The Aware Baby: A New Approach To Parenting, by Aletha J. Solter, Ph.D., Shining Star Press, Goleta, California, pp. 276, $11.95

"I have recommended this book to thousands
of parents and professionals, with outstanding
results." - William R. Emerson, Ph.D.

Reviewed by John A. Speyrer

Aletha J. Solter has written a humdinger of a book. In The Aware Baby, Dr. Solter, developmental psychologist, lecturer, international workshop leader and consultant in three languages, presents an interesting approach to parenting. She introduces a novel way to help babies work through their feelings of anger, fear and grief. Babies are assumed to know what they require in life and the author believes that the way these already sentient beings are treated by their primary caregivers will determine their present and future happiness and potential. Another assumption she makes is that traumatic experiences which babies have undergone can be reversed by emotional discharge, primarily crying.

Solter believes that babies can resolve a traumatic birth by doing a lot of crying. In fact, supporting and encouraging babies in crying is an important theme of The Aware Baby. Crying, is also an important aspect of primal therapy, but I must confess that I had never before considered babies deep wailing and crying as attempts to resolve past emotional pain and birth trauma. Certainly, one needs to cry to resolve such hurts, but can the infant resolve the physical effects of birth trauma without actually fully re-living the actual specific trauma? For example, is crying about the memory of being battered in the birth canal the same as crying while re-living the actual battering. Is it crying which resolves the past trauma or is it the reliving of the trauma, which is usually accompanied by crying, that actually accomplishes the goal?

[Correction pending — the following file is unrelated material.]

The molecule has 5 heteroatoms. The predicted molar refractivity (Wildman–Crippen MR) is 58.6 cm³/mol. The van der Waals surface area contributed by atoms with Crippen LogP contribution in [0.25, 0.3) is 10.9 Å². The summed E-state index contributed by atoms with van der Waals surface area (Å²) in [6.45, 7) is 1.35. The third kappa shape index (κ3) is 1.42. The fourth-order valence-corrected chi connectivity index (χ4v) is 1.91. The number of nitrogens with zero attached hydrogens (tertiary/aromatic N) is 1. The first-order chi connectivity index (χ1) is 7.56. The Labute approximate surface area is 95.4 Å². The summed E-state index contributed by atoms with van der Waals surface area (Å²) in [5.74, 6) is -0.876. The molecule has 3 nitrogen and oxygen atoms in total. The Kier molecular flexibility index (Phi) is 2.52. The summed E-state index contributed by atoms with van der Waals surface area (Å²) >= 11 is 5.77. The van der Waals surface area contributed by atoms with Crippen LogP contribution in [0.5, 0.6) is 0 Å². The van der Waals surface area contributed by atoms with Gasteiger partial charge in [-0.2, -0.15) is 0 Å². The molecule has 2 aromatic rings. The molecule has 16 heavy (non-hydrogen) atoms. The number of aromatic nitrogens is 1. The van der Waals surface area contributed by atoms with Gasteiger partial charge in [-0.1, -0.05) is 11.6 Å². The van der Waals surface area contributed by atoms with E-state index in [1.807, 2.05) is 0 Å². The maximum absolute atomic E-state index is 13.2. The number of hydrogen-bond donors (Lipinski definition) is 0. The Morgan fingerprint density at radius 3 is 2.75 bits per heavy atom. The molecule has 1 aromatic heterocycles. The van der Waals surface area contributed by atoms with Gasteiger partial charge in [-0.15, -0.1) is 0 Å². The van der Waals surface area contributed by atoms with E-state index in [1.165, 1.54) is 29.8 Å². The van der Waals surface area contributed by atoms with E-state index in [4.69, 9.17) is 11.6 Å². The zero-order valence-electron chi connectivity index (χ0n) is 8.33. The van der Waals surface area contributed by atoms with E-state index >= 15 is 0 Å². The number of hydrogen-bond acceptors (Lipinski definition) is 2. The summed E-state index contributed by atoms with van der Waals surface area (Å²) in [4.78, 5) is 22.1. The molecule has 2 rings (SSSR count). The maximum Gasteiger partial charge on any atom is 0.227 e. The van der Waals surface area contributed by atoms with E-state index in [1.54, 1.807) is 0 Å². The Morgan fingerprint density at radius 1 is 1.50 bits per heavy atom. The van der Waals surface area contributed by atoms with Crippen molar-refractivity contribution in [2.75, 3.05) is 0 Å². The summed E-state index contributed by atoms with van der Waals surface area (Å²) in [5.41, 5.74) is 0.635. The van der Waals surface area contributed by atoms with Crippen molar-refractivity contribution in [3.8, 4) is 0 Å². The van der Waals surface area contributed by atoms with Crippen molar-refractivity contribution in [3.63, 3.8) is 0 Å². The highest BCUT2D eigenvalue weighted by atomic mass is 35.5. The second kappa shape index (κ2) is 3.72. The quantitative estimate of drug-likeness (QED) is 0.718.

To some it may seem that this distinction is academic, but it is the difference between simply crying about a trauma and a full re-living of the trauma, and in primal theory there is an important and essential distinction between the two. I doubt that only crying about a trauma resolves the trauma; the trauma should be fully experienced. Perhaps the baby, while crying, is re-living the trauma. Dr. Solter does not say whether she believes the infant is actually re-living the birth experience or simply experiencing the memory of its birth. Such an abreaction about the pain of one's birth might help, but it is doubtful as to whether it is curative. (See the author's response to my position).